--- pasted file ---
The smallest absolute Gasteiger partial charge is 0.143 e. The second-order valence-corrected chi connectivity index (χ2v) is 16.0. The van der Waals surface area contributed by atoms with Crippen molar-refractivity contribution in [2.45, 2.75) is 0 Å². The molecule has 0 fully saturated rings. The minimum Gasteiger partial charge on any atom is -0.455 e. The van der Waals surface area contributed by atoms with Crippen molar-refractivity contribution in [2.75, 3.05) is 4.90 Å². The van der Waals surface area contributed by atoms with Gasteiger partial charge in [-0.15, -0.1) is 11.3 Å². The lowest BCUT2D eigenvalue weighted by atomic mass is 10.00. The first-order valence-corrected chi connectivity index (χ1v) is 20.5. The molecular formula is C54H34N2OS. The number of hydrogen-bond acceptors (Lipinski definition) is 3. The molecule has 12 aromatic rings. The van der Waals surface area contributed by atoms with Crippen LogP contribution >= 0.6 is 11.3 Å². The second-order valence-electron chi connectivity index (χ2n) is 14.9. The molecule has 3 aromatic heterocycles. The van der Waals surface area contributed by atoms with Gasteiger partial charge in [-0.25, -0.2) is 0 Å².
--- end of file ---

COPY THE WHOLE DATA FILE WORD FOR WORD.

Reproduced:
The smallest absolute Gasteiger partial charge is 0.143 e. The second-order valence-corrected chi connectivity index (χ2v) is 16.0. The van der Waals surface area contributed by atoms with Crippen molar-refractivity contribution in [2.45, 2.75) is 0 Å². The molecule has 0 fully saturated rings. The minimum Gasteiger partial charge on any atom is -0.455 e. The van der Waals surface area contributed by atoms with Crippen molar-refractivity contribution in [2.75, 3.05) is 4.90 Å². The van der Waals surface area contributed by atoms with Gasteiger partial charge in [-0.15, -0.1) is 11.3 Å². The lowest BCUT2D eigenvalue weighted by atomic mass is 10.00. The first-order valence-corrected chi connectivity index (χ1v) is 20.5. The molecular formula is C54H34N2OS. The number of hydrogen-bond acceptors (Lipinski definition) is 3. The molecule has 12 aromatic rings. The van der Waals surface area contributed by atoms with Crippen LogP contribution >= 0.6 is 11.3 Å². The second-order valence-electron chi connectivity index (χ2n) is 14.9. The molecule has 3 aromatic heterocycles. The van der Waals surface area contributed by atoms with Gasteiger partial charge in [-0.25, -0.2) is 0 Å².